= \(\begin{align}\dfrac{2\sqrt 3 + 2\sqrt 3 \sqrt 3 + 2\sqrt 3 \sqrt 5 + 1 + \sqrt 3 + \sqrt 5 }{(2\sqrt 3)^2  (1)^2}\end{align}\)
= \(\begin{align}\dfrac{3\sqrt 3 + 6 + 2\sqrt 15 + 1 + \sqrt 5 }{12  1}\end{align}\)
= \(\begin{align}\dfrac{3\sqrt 3 + 7 + 2\sqrt 15 + \sqrt 5 }{11}\end{align}\)
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Important Notes on Rationalize the Denominator:
Here is a list of a few points that should be remembered while studying about rationalize the denominator.
 The conjugate or the rationalizing factor of (√a +√b) is (√a √b).
 The algebraic identity used in the process of rationalization is (a + b) × (a  b) = a^{2}  b^{2}.
Rationalizing the Denominator Examples

Example 1: Rationalize the denominator in the given fraction: 1/√7.
Solution:
To rationalize √7 in the denominator, we require another √7.
\(\begin{align}\dfrac{1}{\sqrt 7} &= \dfrac{1}{\sqrt 7} \times \dfrac{\sqrt 7}{\sqrt 7} \\ &= \dfrac{\sqrt 7 }{\sqrt{ 7 \times 7}}\\ &=\dfrac{\sqrt 7 }{7}\end{align}\)
Hence, the answer is √7/7.

Example 2: Rationalize the denominator in the given fraction: 1/(5+√2)
Solution:
The rationalizing factor of (5+√2) is (5√2). So, let's multiply both the numerator and the denominator with (5√2).
\(\begin{align} \frac{1}{5 + \sqrt 2} &= \frac{1}{5 + \sqrt 2} \times \frac{5  \sqrt 2}{5  \sqrt 2 } \\ &= \frac{5  \sqrt 2}{(5)^2  (\sqrt 2)^2} \\ &= \frac{5  \sqrt 2}{25  2} \\ &= \frac{5  \sqrt 2}{23} \end{align}\)
FAQs on Rationalize the Denominator
How do you Rationalize the Denominator and Simplify?
The process of rationalizing the denominator is as follows:
 Step 1: Multiply both the denominator and numerator by a suitable conjugate that will remove the radicals from the denominator.
 Step 2: We need to make sure that all the surds in the given fraction are in their simplified form.
 Step 3: If needed, we can simplify the fraction further.
How do you Rationalize a Denominator With 2 Terms?
Here are the steps to be followed to rationalize the denominator with 2 terms:
 To rationalize the denominator with two terms, we multiply the numerator and denominator of the fraction with the conjugate of the denominator.
 To find the conjugate of two terms we have to change the sign between the two terms.
 Combine all the like terms and simplify the radicals.
 Try to reduce the fraction to its simplest form, if possible.
How do you Rationalize the Denominator of 1/(2+√3)?
Let's rationalize the denominator of the given fraction 1/(2+√3) by multiplying both the numerator and the denominator with its conjugate (2  √3).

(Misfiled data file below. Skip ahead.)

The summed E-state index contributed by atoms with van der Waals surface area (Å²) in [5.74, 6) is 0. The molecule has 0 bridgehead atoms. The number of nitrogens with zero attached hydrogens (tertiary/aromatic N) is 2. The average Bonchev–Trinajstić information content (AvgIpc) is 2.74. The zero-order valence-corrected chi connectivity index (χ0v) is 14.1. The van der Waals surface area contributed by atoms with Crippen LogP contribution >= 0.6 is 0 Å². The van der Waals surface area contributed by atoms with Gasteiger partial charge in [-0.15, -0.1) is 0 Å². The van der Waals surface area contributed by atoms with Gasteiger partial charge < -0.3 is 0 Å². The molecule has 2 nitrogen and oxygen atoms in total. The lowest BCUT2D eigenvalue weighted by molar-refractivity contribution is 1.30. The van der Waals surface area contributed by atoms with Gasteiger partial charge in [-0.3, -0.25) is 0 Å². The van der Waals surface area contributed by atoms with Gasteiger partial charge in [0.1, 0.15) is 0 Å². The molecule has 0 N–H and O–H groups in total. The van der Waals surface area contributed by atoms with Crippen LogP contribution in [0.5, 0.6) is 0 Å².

\(\begin{align} \dfrac{1}{2 + \sqrt3} &= \dfrac{1}{2 + \sqrt3} \times \dfrac{2  \sqrt3}{2  \sqrt3} \\& = \dfrac{2  \sqrt3}{(2)^2  (\sqrt3)^2} \\ &= \dfrac{2  \sqrt3}{4  3} \\&=\dfrac{2  \sqrt3}{1} \\ &= 2  \sqrt3\end{align} \)
How do you Rationalise a Denominator With 3 Terms?
The same procedure that we followed to rationalize the denominator with 2 terms, we can follow those steps but with a little variation. Consider a denominator that has these three terms: a + b + c. We rationalized a denominator with 2 terms: a + b, by multiplying with its conjugate a  b. We can apply the same reasoning to rationalize a denominator that contains three terms by grouping the terms as a + b + c = (a + b) + c. As per the difference of squares formula, we have: [(a + b) + c] × [(a + b)  c] = (a + b)^{2} − c^{2}.
How do you Rationalize the Denominator of 1/√7?
To rationalize √7 in the denominator, we require another √7.
\(\frac{1}{\sqrt{7}}=\frac{1}{\sqrt{7}} \times \frac{\sqrt{7}}{\sqrt{7}}\)
= √7 /(√7 × √7) = √7/7.
Therefore the answer is √7/7.
How do you Rationalize the Denominator With a Square Root in It?
To rationalize a denominator with a square root, we multiply both the numerator and the denominator with the same square root. For example, to rationalize the denominator 1/√5, we will multiply the numerator and denominator with √5.
\(\frac{1}{\sqrt{5}}=\frac{1}{\sqrt{5}} \times \frac{\sqrt{5}}{\sqrt{5}}\)
√5/(√5 × √5) = √5/5.
What does Rationalise the Denominator Mean?
Rationalizing the denominator means the process of moving a root, for instance, a cube root or a square root from the bottom of a fraction to the top of the fraction. This way, we bring the fraction to its simplest form thereby, the denominator becomes rational.